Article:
A friend of John Allen Muhammad (search) testified Friday that Muhammad introduced teenager Lee Boyd Malvo (search) to him as a sniper and tried unsuccessfully to fashion a silencer for the rifle prosecutors say was used in last year's shooting spree.

"He (Muhammad) said, 'Imagine the damage you could do if you shoot with a silencer," said Robert Holmes of Tacoma, Wash., who had been a friend of Muhammad's since their Army days in the mid-1980s.

Holmes' tip to the FBI that Muhammad might have been responsible for the sniper shootings helped lead to the Oct. 24, 2002, arrests of Muhammad and Malvo after three weeks of sniper attacks in the Washington, D.C., area.

Holmes, testifying for the prosecution in Muhammad's trial, said he observed a father-son type of relationship between Muhammad and Malvo in the spring and summer of 2002.

"He treated Lee just like his own son. I never saw John yell or scream at him," Holmes testified. "He would talk to him and get the result he wanted. Lee didn't really talk a lot."

The director of a Bellingham, Wash., homeless shelter used by Muhammad and Malvo also testified Friday, saying Muhammad "had a very strong influence" on Malvo while the pair stayed at the shelter.

The Rev. Al Archer also said Malvo's mother, Una James, came for Malvo and at one point left with her son for "a secret location" in Bellingham.

Prosecutors had hoped to put James on the stand but she refused to travel to the United States from Jamaica.

"What I observed was that he (Malvo) made an effort to always please Mr. Muhammad," Archer said.

Archer's testimony bolsters prosecutors' arguments that Muhammad, 42, essentially brainwashed Malvo, 18. Prosecutors have said that because Muhammad exerted such influence it does not matter if Malvo was the triggerman in the sniper attacks.

Defense lawyers contend that the triggerman issue is crucial in determining whether Muhammad is eligible for the death penalty.

Malvo has admitted pulling the trigger in most of the shootings, and prosecutors have no known eyewitnesses to testify that Muhammad fired any of the shots.

Muhammad is on trial for one of the 10 killings during the October 2002 sniper spree, that of Dean Harold Meyers (search) at a gasoline station near Manassas. Malvo's trial in another of the killings is set to start Monday. Both could face the death penalty if convicted.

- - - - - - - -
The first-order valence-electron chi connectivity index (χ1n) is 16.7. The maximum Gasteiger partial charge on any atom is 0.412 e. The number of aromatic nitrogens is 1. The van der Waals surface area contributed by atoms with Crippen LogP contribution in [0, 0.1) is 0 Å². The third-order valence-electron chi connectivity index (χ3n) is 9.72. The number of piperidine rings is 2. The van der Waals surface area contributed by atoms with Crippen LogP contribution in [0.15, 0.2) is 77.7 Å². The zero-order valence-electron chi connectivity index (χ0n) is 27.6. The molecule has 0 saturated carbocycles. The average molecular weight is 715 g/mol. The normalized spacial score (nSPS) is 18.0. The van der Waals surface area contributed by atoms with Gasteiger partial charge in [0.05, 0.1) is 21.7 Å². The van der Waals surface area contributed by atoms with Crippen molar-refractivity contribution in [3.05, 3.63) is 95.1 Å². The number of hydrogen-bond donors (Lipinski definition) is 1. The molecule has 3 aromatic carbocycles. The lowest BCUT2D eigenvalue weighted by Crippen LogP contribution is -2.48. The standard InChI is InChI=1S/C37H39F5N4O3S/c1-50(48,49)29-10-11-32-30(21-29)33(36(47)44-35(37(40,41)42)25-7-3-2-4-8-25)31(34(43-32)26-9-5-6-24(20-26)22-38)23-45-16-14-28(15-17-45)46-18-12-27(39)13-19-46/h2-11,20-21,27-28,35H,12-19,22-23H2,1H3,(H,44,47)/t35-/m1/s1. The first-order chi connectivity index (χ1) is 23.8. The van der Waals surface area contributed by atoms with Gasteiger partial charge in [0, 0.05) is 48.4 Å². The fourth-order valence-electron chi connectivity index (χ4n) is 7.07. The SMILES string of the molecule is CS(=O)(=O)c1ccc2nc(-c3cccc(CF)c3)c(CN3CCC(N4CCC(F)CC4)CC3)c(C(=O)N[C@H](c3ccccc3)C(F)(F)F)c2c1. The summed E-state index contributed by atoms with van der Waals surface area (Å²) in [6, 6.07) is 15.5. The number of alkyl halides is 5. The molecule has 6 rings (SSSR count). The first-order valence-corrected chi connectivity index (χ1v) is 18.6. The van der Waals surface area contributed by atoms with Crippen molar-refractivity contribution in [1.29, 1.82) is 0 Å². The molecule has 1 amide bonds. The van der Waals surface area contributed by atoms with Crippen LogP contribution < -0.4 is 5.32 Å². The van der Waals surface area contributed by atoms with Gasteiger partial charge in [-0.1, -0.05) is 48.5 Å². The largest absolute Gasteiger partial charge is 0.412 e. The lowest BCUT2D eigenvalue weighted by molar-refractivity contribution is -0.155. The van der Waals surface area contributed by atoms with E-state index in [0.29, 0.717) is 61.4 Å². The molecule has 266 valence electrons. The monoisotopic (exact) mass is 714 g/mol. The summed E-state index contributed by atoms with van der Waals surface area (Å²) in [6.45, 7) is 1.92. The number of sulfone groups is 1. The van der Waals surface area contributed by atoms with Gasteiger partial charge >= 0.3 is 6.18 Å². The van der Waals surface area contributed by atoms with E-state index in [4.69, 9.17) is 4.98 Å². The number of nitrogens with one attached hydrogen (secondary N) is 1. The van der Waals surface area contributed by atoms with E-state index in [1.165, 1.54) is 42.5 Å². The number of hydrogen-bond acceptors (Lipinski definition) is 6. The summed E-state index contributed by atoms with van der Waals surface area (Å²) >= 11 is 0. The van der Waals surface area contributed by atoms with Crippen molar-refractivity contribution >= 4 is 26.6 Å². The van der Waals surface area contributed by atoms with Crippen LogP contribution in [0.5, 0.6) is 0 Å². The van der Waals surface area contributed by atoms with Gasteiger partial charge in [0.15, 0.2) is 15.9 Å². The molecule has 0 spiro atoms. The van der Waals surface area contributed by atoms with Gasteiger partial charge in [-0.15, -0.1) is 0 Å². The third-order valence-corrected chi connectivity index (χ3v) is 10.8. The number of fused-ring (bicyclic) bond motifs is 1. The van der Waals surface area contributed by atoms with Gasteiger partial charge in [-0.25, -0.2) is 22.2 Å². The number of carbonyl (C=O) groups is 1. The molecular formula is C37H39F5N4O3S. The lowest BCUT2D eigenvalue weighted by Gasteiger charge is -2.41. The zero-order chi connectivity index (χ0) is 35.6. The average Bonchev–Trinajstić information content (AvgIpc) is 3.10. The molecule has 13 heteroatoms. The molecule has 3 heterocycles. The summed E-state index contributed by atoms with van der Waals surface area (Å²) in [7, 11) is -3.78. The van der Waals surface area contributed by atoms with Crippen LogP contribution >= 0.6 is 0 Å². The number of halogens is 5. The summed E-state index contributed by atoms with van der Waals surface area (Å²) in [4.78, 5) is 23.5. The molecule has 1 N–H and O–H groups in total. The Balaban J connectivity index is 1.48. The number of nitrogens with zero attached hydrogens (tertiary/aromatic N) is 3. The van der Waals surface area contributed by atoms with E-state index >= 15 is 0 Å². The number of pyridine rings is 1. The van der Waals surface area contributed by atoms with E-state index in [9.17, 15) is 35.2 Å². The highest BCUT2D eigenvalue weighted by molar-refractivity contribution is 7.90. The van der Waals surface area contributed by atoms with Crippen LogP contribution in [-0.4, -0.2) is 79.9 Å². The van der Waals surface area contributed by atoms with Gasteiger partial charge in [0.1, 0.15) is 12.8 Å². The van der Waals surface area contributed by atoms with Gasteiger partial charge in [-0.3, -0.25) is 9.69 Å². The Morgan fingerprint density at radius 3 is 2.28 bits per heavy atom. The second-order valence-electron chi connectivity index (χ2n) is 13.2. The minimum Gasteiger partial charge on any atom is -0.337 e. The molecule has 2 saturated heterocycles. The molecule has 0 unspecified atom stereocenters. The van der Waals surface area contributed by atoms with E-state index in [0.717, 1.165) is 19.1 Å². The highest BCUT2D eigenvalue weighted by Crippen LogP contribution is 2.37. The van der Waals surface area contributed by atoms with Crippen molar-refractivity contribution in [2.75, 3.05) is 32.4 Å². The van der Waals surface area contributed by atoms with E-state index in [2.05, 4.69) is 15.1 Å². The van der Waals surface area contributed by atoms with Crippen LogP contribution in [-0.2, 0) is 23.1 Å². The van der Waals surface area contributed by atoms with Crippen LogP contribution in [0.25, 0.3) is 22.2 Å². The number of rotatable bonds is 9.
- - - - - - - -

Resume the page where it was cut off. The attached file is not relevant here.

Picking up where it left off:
On Friday, the jury was taken to the city jail to see the 1990 Chevrolet Caprice in which Muhammad and Malvo were arrested.

Prosecutors say the former police car, with a specially hinged back seat and notch cut above the rear license plate, was used as a killing platform. They argue that the suspects could crawl into the trunk from inside the car and fire shots without being seen.

Defense lawyers objected to showing the vehicle, saying it is an unnecessary duplication of a demonstration made in court Thursday, and that there is no evidence that Muhammad fired shots from the trunk.

The jurors, who had sent a note to the judge asking to see the car, gathered in a semicircle around it and watched as deputies opened the trunk and lifted the hinged back seat. One of the jurors stuck her hand into the car to see how much space was available to get into the trunk when the seat was dislodged.

Prosecutors on Thursday had wheeled into court the back end of a similar 1990 Caprice to give the jury an idea of how a person might fit into the trunk and use a hole cut from the trunk as a firing platform.

The defense said the demonstrations would invite unfair speculation by the jury.

"There's no purpose except it's real emotional and it makes a big splash," said defense attorney Peter Greenspun.